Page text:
What I hadn’t understood about the consignment house until reading the market threads was the method the system used to match buyer and seller when there are a lot of bids and/or a lot of sellers. When something only has 1 buying or selling, it’s very easy to (barring listing fees for the seller) figure out through trial and error whether the seller is willing to sell for the price the buyer is willing to pay, even though the transaction is completely anonymous. Things get more complicated when things are selling briskly: you may have to bid 1,000 to immediately get something that has a thousand for sale and usually goes for 100. Meanwhile, you might be able to bid 20,000 for something currently selling for 100,000, and get one in a few minutes. From a seller’s perspective, you’ll sometimes list something for what appears to be the going rate, and fail to sell it for hours or days even though the sales are still turning over at roughly the rate you listed, sometimes lots more, and sometimes you’ll list something for a pittance and receive way more than you expected to get.

I had assumed that there was something complicated going on with first in/first out based on time of listing being compared to amount offered. The common wisdom on the forums is that it’s much simpler than that: bids are sorted from highest bid to lowest, sales are sorted from lowest list price to highest, and the two are paired off until the highest bid no longer is enough to get the lowest list. If there are three people bidding 5,000, 4,500, and 4,000, the item listed at 1,000 will get 5,000, the item listed at 3,000 will get 4,500, and the item listed at 5,000 will get nothing (because the remaining 4,000 bid is insufficient, even though it would have matched perfectly to the original high bid). This goes a long way to explaining how there can be certain items that will have hundreds of the same item both listed and bidding: high bids don’t peel off the high list prices until all the cheaper items are sold. Meanwhile, theoretically you can list an item at 1 and get the maximum amount currently on offer (though you may have no real idea how much that is).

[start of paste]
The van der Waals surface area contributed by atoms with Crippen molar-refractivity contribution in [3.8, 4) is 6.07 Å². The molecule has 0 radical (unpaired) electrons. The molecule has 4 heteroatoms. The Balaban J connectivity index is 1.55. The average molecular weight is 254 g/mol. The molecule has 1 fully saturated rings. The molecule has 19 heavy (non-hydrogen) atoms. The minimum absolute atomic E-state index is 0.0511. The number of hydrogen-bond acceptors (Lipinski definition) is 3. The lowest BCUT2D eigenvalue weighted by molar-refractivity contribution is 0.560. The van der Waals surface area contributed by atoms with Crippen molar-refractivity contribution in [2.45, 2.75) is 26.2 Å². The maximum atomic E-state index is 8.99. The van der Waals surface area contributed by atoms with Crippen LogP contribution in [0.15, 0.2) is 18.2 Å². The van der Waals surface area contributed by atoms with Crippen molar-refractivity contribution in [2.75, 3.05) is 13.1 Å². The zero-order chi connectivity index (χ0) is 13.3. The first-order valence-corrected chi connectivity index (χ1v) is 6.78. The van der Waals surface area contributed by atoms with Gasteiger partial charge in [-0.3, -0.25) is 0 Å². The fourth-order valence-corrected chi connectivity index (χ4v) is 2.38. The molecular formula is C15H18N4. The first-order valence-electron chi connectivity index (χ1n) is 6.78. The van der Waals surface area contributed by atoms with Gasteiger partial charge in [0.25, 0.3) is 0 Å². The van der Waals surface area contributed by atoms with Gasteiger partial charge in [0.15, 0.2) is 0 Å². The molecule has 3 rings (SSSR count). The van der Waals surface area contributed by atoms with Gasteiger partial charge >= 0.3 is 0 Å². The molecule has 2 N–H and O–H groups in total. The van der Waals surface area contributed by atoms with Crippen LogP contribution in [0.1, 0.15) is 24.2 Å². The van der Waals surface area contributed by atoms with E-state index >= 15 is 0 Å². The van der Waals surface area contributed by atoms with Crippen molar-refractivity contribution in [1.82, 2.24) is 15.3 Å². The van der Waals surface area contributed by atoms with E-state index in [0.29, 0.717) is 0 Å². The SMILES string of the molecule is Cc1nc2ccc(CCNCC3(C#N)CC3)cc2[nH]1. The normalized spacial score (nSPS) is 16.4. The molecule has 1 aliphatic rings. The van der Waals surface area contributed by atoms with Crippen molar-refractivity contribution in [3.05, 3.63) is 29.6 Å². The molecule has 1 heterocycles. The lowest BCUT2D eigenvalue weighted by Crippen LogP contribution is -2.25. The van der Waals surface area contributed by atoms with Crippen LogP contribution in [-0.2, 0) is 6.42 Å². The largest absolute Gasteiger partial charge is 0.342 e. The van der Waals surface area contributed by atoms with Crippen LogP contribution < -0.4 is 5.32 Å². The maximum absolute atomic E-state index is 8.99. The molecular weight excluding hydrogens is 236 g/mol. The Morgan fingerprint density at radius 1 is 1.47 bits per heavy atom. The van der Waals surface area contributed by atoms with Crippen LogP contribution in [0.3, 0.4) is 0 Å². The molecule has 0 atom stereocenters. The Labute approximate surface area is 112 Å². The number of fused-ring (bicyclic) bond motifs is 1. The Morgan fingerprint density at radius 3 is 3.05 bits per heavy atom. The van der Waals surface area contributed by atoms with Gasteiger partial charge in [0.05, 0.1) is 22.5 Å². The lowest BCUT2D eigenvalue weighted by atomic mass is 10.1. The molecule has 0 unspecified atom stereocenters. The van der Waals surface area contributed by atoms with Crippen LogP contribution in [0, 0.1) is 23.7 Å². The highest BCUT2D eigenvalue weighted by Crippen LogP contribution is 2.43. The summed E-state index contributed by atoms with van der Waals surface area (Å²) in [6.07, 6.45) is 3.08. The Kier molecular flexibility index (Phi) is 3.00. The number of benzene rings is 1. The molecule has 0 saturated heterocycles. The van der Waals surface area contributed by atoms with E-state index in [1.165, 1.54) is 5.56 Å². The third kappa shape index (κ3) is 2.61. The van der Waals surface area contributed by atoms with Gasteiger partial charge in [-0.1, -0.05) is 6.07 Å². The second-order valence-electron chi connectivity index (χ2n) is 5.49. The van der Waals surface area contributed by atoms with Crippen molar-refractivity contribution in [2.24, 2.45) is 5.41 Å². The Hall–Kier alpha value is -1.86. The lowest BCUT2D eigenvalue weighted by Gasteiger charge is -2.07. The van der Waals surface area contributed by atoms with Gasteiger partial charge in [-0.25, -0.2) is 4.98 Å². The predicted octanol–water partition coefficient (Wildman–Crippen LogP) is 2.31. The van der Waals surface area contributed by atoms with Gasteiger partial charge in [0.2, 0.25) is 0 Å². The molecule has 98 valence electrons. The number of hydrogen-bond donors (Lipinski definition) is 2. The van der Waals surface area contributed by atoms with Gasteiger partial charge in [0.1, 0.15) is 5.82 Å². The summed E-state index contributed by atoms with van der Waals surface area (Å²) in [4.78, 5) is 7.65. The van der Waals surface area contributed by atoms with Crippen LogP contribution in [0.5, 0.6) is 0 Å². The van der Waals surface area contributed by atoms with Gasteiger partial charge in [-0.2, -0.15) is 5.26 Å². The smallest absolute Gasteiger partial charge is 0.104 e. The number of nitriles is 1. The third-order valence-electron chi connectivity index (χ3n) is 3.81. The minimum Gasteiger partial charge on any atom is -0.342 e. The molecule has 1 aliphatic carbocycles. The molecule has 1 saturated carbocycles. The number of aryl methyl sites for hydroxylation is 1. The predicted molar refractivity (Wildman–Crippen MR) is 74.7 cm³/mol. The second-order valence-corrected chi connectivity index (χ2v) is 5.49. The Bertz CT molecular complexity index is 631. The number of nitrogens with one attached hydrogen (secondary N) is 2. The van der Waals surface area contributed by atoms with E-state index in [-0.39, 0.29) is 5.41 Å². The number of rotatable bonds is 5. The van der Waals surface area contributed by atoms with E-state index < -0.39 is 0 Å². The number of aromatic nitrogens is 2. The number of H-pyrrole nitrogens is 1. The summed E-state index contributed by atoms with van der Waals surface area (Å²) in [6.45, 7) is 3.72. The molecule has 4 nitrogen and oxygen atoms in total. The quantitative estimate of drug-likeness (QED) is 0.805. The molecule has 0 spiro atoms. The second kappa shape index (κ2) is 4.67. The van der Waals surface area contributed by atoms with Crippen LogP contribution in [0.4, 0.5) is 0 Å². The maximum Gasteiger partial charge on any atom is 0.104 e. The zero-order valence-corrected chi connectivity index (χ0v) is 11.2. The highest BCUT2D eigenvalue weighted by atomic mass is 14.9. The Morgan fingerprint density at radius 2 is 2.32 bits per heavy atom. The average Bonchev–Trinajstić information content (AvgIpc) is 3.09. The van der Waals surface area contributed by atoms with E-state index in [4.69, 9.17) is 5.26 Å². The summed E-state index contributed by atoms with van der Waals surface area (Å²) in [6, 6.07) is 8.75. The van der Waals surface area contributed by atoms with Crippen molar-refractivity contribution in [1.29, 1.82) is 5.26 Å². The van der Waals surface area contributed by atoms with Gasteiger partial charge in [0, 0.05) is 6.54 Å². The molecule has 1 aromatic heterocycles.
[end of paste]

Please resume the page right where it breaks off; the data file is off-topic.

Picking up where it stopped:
I’m genuinely curious why the market was designed this way. If I’d set it up, as mentioned previously it probably would have had something to do with priority: earliest listed item goes to the first person to bid at least that amount. Another way to do it would be to try to match highest to highest: If there are items listed for 5,000, 4,000, and 3,000, a bid of 4,500 takes the 4,000, then a bid of 4,000 takes the 3,000, and, finally, someone will have to bid over 5,000 to take the 5,000. Either method would seem to make it less likely that the situations of lots for sale and lots bidding would happen, but I wonder if the current method doesn’t have advantages. My first thought would be that the load on the server/database is less severe by doing a simple sort of two tables and matching the top rows; anything even slightly more complex might add up over the presumably millions of transactions hitting the system each day. Another benefit is adding in a risk vs. reward scenario: a low-listed item might sell very quickly for the going rate, but just as easily might sell for a pittance if the demand suddenly drops.